To blaspheme Jesus can be forgiven in this age and in the age to come.

32 … but whoever shall speak against the Holy Spirit, it shall not be forgiven him, either in this age or in the age to come.

What is different about blaspheming the Holy Spirit? The context shows that these Pharisees had attributed the work of the Holy Spirit to Beelzebul. In their zeal to slander Jesus, they found it necessary to slander the Holy Spirit, by whose power Jesus had just cast out the dumb demon. In doing so, they deliberately misrepresented God, identifying Him as Beelzebul, Lord of the Dunghill, or the King of Heart Idolatry.

Those Pharisees prided themselves as being avid followers of the Law, but in fact they were followers of men’s carnal understanding of the Law. They had put away God’s Law in order to follow the precepts of men (Matthew 15:3, 7, 8, 9). That lawless lifestyle simulated lawfulness, for they claimed that their doctrines presented God’s character and plan accurately. But if they had truly known the Law, they would have recognized Jesus as the Messiah, for He fulfilled every word in the Law and the Prophets.

Those Pharisees will have to face divine judgment at the Great White Throne. They will not receive aionian life (life in The Age), because they will not be among those raised in the First Resurrection. They will be raised at the general resurrection at the end of The Age, where they will face the judgment of the “fiery Law” according to their works. They will not be forgiven, but they will be “sold” (Exodus 22:3) as debtors to the Law until the Law of Jubilee finally sets them free into the glorious freedom of the children of God.

In a general sense, all of humanity is guilty of misrepresenting the character of God. Many (if not all) have attributed His works to others. The Pharisees attributed Jesus’ works to Beelzebul, and many Christians in the past century have attributed the baptism of the Holy Spirit to the work of the devil. Though certainly in some cases such may be true, we know that God invented Pentecost. The devil can only counterfeit it.

In the days of the apostles, the gospel was opposed not only by the Jews but also by a counterfeit Christianity known as Gnosticism. According to church history, Gnosticism was founded by Simon Magus (Acts 8:9), who desired to purchase the power of the Holy Spirit (Acts 8:18, 19). Gnosticism was a “spiritual” religion that attempted to merge the beliefs of various religions into one “true religion.”

The Gnostics adopted the Greek view of matter (material creation), which taught that the devil had created matter. Matter was therefore evil, and only spirit was good. Contrary to this, the Hebrew view in Scripture says that God created both heaven and earth—both spirit and matter—and when finished, He pronounced it “very good” (Genesis 1:31).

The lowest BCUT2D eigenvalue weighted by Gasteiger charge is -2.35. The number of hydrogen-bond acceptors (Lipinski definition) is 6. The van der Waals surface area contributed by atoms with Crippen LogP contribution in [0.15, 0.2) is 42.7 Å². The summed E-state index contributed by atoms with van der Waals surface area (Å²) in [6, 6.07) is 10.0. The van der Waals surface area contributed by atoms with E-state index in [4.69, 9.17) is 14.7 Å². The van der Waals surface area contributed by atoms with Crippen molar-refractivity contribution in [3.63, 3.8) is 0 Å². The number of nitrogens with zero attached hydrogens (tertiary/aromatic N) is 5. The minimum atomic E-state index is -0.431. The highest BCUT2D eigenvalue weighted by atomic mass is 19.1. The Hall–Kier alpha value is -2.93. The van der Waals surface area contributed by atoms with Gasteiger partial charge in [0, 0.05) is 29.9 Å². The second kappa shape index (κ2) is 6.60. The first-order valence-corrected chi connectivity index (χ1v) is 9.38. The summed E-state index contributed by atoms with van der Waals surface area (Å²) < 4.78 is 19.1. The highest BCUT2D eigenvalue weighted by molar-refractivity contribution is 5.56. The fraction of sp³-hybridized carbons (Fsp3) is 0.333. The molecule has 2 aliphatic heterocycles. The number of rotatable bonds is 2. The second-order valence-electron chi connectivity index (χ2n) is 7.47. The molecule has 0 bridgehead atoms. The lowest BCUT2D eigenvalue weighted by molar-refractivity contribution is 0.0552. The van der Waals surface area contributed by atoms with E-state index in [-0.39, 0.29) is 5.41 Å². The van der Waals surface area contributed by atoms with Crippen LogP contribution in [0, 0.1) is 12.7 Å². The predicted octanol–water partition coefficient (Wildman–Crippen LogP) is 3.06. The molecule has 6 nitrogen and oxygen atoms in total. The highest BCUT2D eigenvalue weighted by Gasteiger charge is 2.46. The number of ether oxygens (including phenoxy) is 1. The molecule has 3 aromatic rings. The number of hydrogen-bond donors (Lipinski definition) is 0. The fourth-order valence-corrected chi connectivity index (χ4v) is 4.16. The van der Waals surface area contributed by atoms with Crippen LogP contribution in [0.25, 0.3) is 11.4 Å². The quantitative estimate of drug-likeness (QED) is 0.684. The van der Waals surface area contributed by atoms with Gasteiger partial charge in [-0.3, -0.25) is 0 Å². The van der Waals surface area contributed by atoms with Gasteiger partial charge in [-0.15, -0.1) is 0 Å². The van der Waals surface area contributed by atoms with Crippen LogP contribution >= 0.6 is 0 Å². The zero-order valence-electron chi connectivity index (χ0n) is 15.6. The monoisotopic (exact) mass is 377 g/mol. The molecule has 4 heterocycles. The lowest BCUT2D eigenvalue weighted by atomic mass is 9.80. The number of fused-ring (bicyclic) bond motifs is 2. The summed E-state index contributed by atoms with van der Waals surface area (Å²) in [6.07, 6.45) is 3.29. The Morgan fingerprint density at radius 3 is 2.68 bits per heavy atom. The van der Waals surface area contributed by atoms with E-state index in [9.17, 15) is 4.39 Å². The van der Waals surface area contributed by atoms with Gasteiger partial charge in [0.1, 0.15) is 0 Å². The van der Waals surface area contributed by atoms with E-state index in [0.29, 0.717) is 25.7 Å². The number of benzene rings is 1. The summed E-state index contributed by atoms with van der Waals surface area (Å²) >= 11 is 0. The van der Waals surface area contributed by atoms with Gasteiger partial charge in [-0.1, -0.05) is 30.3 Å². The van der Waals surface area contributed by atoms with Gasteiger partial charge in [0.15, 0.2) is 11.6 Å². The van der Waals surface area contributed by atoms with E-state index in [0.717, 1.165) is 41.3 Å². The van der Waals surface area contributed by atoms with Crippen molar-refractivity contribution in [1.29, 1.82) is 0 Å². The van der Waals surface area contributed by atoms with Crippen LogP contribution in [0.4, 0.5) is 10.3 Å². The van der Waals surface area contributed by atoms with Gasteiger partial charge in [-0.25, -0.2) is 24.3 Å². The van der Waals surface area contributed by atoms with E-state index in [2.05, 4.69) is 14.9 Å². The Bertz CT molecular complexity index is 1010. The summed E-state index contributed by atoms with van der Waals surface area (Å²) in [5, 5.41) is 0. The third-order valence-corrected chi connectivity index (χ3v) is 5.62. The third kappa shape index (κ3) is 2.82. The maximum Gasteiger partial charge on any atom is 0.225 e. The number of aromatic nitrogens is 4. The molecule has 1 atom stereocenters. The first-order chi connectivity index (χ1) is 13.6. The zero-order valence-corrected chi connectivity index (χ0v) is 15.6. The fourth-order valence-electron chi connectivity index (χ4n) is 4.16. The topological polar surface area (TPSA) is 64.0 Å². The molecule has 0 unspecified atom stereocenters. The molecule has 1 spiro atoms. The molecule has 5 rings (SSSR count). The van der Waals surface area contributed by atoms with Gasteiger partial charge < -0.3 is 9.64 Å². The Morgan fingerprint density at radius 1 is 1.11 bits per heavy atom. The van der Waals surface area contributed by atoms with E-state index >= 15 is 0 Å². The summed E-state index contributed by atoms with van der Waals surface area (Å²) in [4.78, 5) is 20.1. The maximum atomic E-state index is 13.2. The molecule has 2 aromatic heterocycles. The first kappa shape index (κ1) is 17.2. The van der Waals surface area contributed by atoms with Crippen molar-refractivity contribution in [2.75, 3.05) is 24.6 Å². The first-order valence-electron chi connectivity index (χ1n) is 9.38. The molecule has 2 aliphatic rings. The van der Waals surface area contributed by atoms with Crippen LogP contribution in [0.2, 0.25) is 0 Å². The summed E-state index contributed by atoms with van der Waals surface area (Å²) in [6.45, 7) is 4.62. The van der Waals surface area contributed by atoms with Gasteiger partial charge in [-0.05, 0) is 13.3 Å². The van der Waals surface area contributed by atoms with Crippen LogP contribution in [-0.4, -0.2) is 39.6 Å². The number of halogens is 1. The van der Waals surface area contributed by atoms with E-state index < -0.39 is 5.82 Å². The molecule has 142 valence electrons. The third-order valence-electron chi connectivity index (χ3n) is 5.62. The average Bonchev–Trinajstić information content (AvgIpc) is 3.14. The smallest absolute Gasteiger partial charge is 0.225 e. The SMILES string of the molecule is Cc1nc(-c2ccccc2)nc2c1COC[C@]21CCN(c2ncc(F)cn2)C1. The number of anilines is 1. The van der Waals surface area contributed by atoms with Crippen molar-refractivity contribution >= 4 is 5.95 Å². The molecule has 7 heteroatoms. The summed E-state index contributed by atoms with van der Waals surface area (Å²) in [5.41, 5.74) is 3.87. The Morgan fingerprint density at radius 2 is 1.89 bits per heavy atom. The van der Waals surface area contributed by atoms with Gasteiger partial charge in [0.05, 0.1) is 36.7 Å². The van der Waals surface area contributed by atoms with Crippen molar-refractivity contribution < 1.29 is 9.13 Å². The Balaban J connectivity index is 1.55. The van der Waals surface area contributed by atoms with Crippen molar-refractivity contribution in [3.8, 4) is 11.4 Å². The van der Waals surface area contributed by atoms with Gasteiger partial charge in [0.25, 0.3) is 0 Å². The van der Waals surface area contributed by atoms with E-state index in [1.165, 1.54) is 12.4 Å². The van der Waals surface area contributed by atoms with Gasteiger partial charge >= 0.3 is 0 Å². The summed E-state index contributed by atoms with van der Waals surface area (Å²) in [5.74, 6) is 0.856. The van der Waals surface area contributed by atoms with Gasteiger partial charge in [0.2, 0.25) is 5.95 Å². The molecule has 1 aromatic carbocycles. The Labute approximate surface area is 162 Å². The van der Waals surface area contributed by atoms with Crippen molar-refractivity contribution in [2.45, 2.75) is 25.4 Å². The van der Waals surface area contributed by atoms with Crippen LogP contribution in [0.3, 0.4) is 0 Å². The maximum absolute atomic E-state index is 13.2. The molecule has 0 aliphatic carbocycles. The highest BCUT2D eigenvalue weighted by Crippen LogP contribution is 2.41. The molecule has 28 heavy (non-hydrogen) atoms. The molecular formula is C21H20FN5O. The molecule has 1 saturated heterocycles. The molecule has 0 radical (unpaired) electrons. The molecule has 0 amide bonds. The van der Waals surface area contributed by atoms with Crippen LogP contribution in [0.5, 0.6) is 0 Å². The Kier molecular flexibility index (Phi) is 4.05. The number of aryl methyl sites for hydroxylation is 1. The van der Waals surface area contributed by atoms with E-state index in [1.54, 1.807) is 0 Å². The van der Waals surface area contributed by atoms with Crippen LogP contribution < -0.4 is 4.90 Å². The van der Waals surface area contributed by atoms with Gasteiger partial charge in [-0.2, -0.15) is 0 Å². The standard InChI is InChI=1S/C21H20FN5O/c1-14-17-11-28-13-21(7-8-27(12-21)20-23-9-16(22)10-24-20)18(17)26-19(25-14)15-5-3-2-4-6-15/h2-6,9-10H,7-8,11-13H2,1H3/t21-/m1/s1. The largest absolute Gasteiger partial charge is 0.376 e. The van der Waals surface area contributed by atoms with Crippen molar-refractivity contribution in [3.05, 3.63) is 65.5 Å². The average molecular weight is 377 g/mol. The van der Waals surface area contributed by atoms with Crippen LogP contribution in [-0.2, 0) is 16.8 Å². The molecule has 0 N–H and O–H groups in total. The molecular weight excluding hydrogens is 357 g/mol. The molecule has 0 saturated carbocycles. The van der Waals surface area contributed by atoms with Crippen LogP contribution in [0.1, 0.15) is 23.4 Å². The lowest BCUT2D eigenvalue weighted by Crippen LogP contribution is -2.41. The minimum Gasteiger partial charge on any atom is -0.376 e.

The Gnostic view said that because matter was evil, a good God would never taint Himself by inhabiting human flesh. Hence, Jesus was not God in the flesh, and the flesh of mankind could not be filled with the Holy Spirit. Neither could our bodies be temples of the Holy Spirit. The Gnostic goal was to separate spirit from flesh, whereas the biblical goal is to be filled with the Spirit, merging the Spirit with human flesh.

The Hebrew, biblical goal is for the material world (and human flesh) to glorify God and to manifest the Holy Spirit in all things. The goal is for the glory of God to cover the earth as the waters cover the sea. This is the core of biblical teaching about the feast of Tabernacles. But the Gnostic goal is for the spirit in humanity to be separated, in order to live in heaven apart from an “evil” material body.

The Gnostic view is based on the widespread Greek view that attributed the work of creation to the devil. This view was perhaps the most widespread blasphemy against the Holy Spirit in the first century. Through Gnosticism, which secretly infiltrated the Church, it has continued to work its leaven in the Church throughout the centuries.

The point is that if most Greeks believed that the earth was created by devil, then who among them could be “forgiven” of their blasphemy against the Holy Spirit? Yet we see that many Greeks were converted to Christ. How do they differ from the Pharisees who were guilty of the same blasphemy against the Holy Spirit? The only answer, as I see it, is that the Pharisees knew better and yet blasphemed deliberately. The Greeks believed what they had been taught since childhood and blasphemed without realizing it until they received the light of the gospel of Christ.

For this reason, I believe that God looks at the intent of the heart. There is indeed forgiveness for inadvertent blasphemy against the Holy Spirit. But there comes a point when men see the light and reject it, preferring to blaspheme the Holy Spirit than to admit their own error. That is the moment, known only to God, when He holds men fully liable.


This is part 58 of a series titled "Studies in the Book of Luke." To view all parts, click the link below.

Studies in the Book of Luke